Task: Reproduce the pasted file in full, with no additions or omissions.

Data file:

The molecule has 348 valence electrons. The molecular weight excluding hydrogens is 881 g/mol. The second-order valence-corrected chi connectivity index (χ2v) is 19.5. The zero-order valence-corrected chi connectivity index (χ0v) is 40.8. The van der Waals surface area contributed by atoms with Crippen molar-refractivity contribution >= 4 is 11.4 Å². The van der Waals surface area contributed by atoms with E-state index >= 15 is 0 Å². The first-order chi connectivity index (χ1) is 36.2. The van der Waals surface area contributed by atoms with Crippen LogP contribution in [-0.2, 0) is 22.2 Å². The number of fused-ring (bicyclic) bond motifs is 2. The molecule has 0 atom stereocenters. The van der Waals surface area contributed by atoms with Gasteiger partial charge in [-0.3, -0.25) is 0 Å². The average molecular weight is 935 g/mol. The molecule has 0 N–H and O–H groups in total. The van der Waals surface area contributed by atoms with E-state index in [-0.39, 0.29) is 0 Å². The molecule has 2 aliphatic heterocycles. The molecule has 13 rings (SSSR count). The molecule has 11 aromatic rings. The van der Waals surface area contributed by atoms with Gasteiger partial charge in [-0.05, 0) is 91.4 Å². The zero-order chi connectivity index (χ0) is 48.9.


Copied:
The molecule has 348 valence electrons. The molecular weight excluding hydrogens is 881 g/mol. The second-order valence-corrected chi connectivity index (χ2v) is 19.5. The zero-order valence-corrected chi connectivity index (χ0v) is 40.8. The van der Waals surface area contributed by atoms with Crippen molar-refractivity contribution >= 4 is 11.4 Å². The van der Waals surface area contributed by atoms with E-state index >= 15 is 0 Å². The first-order chi connectivity index (χ1) is 36.2. The van der Waals surface area contributed by atoms with Crippen LogP contribution in [-0.2, 0) is 22.2 Å². The number of fused-ring (bicyclic) bond motifs is 2. The molecule has 0 atom stereocenters. The van der Waals surface area contributed by atoms with Gasteiger partial charge in [-0.3, -0.25) is 0 Å². The average molecular weight is 935 g/mol. The molecule has 0 N–H and O–H groups in total. The van der Waals surface area contributed by atoms with E-state index in [-0.39, 0.29) is 0 Å². The molecule has 2 aliphatic heterocycles. The molecule has 13 rings (SSSR count). The molecule has 11 aromatic rings. The van der Waals surface area contributed by atoms with Gasteiger partial charge in [-0.05, 0) is 91.4 Å². The zero-order chi connectivity index (χ0) is 48.9.